If you were paying attention over the weekend, you saw this:
Stewart Baker, a senior Homeland Security official, said he was the sole representative on the panel who objected to the ports deal. Baker said he later changed his vote after Dubai Ports World agreed to the security conditions. Others confirmed his account.
“We were not prepared to sign off on the deal without the successful negotiation of the assurances,” Baker said.
Baker acknowledged that a government audit of security practices at the U.S. ports in the takeover has not been completed as part of the deal.
The audit will help evaluate Dubai Port World’s security programs to stop smuggling and detect illegal shipments of nuclear materials at the six U.S. ports.
Now, we learn:
The U.S. Coast Guard said questions about foreign influence, employees and operations made it impossible to assess the threat posed by a state-owned Dubai company’s purchase of a firm that manages some terminal operations at six U.S. seaports.
“There are many intelligence gaps concerning the potential” for assets owned by DP World or London-based Peninsular & Oriental Steam Navigation Co. “to support terrorist operations,” says an undated intelligence assessment by the Coast Guard that was released at a hearing today of the Senate Homeland Security and Governmental Affairs Committee.
The document wasn’t given to an administration panel assessing the national security risks of the acquisition, but its concerns “were addressed and resolved,” Stewart Baker, an assistant secretary at the Homeland Security Department, said.
Committee Chairwoman Susan Collins was skeptical. “I don’t see how you were able to close those gaps so quickly,” she told Baker and Admiral Thomas Gilmore, an assistant commandant with the Coast Guard.
The document raised questions about the security of the companies’ operations, the backgrounds of all personnel working for the companies, and whether other foreign countries influenced operations that affect security.
“This report suggests there were significant and troubling intelligence gaps,” said Collins, R-Maine. “That language is very troubling to me.”
Administration officials defended their decision not to trigger a 45-day review of national security implications of such a deal.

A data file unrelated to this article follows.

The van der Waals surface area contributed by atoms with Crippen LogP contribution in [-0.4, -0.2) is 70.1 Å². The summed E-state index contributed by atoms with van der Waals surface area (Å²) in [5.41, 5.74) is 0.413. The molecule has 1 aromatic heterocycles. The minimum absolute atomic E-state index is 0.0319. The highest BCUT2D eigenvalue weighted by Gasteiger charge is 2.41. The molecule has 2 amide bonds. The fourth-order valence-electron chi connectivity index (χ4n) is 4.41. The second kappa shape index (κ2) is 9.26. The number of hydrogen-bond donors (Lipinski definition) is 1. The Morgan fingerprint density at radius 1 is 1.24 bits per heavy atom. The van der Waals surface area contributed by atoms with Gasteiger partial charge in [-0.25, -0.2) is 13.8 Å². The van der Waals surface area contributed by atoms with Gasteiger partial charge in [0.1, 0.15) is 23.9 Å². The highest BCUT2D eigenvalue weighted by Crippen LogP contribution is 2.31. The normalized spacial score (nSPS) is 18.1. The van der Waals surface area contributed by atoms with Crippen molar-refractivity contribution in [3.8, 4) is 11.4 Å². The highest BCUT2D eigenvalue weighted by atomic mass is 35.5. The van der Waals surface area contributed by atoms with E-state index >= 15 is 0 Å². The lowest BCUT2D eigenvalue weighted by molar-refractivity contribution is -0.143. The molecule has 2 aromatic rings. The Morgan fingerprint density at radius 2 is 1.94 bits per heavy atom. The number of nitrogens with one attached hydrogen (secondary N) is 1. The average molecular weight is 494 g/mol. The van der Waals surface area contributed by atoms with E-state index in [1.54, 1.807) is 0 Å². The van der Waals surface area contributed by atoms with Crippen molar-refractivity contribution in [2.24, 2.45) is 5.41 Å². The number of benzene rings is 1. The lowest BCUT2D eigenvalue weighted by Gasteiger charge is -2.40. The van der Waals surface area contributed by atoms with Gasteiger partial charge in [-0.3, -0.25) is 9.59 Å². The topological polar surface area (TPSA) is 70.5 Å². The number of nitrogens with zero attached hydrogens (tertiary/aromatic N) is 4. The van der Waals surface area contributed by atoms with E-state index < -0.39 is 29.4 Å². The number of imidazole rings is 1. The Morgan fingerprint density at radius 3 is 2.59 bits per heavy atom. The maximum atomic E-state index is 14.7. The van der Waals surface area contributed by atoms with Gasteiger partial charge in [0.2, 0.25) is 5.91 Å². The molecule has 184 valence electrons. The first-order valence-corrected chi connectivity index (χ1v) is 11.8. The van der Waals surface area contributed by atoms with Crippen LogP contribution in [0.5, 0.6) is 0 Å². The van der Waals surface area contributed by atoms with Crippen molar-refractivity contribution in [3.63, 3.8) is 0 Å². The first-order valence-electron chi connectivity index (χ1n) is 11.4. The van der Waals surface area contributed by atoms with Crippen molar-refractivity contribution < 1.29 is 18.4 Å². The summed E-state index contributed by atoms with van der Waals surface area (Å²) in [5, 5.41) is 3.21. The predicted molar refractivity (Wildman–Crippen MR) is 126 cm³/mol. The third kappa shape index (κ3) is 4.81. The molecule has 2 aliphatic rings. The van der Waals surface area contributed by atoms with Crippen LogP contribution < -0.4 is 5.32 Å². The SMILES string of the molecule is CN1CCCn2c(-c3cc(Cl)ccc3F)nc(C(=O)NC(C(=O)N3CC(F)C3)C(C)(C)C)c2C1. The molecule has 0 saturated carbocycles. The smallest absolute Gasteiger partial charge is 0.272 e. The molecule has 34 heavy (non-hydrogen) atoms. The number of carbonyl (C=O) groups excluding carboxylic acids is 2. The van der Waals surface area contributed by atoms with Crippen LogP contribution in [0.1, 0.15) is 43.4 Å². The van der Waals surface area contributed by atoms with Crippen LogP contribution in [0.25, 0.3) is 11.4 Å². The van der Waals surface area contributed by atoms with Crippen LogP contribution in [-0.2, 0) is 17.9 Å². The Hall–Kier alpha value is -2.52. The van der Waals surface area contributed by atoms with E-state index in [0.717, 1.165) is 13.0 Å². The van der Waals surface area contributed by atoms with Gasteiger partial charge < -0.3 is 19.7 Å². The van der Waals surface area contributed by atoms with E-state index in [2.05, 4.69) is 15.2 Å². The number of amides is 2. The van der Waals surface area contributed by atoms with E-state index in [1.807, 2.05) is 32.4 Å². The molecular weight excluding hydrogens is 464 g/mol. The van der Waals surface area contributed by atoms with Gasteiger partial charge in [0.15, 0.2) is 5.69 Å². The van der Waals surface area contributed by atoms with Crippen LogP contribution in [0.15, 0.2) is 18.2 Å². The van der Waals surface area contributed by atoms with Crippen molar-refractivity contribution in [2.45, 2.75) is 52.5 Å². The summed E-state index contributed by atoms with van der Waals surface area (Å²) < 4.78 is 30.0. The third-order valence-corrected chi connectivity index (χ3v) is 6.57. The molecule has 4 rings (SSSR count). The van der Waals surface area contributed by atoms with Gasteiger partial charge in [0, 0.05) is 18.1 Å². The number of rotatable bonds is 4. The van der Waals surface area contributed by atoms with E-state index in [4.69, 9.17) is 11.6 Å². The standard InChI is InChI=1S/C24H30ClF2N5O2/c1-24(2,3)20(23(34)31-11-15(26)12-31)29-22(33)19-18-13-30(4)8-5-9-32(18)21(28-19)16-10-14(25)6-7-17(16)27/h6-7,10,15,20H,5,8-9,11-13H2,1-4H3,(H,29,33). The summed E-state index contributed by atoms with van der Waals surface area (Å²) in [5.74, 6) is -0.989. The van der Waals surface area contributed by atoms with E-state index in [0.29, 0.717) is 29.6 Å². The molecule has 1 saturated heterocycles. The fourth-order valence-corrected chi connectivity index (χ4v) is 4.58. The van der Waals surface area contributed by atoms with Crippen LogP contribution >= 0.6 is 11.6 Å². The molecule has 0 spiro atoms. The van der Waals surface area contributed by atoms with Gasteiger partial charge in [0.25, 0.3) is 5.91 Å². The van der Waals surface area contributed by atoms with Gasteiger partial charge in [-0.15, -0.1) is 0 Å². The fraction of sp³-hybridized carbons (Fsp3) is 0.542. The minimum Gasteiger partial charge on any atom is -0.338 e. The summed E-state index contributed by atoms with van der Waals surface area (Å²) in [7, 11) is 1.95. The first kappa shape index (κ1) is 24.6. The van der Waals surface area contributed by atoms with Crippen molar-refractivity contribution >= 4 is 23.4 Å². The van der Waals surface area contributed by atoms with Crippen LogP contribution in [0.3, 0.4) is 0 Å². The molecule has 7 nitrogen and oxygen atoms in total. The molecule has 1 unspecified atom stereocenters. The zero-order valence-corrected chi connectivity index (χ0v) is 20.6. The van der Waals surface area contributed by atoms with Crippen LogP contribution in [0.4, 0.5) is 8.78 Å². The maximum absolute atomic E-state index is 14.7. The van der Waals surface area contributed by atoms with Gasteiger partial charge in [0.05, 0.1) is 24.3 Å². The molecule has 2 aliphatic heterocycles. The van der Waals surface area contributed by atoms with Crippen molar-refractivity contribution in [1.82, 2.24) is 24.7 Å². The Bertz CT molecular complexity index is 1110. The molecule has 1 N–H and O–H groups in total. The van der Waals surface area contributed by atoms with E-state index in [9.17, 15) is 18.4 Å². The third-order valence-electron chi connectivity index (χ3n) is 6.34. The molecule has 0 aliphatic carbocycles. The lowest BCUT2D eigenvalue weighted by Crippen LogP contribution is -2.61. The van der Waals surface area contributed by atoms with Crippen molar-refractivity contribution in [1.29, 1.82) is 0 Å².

Update: The Coast Guard responds to the AP article.
Stewart Baker, an assistant secretary for the Homeland Security Department, told lawmakers that the excerpt was from an internal Coast Guard document that he did not see. However, Baker said the Coast Guard had indicated to the inter-agency panel that reviews such transactions that the security concerns it had ultimately had been resolved.
“It communicated to us that it had no further concerns about the transaction,” Baker said.
“I think it’s a little unfair to judge this report by one paragraph that happens not to be classified,” Baker said. “This paragraph is not really representative of the entire report.”
“I think the paragraph speaks for itself,” Collins responded before adjourning the public hearing for a closed session to explore the issue further.
The Bush administration defended its plans to conduct a highly unusual second review of a business deal it has already approved. It acknowledged that in some cases, the same officials who previously judged the agreement will serve on the new investigation by the multi-agency Committee on Foreign Investments in the United States.
The White House said Bush remains unconvinced the outcome will be any different. “The president has made his views very clear and they remain unchanged,” spokesman Scott McClellan said.
At the Treasury Department, which manages the committee, spokesman Tony Fratto said the broader 45-day investigation will result in a report submitted to the president, who will have 15 days to decide whether to approve the deal. Fratto said Treasury Secretary John Snow and other Cabinet secretaries will be directly involved.
“This is a new review and we will look at it with open eyes in terms of the national security implications,” Fratto said.
Well, that’s reassuring, I guess.
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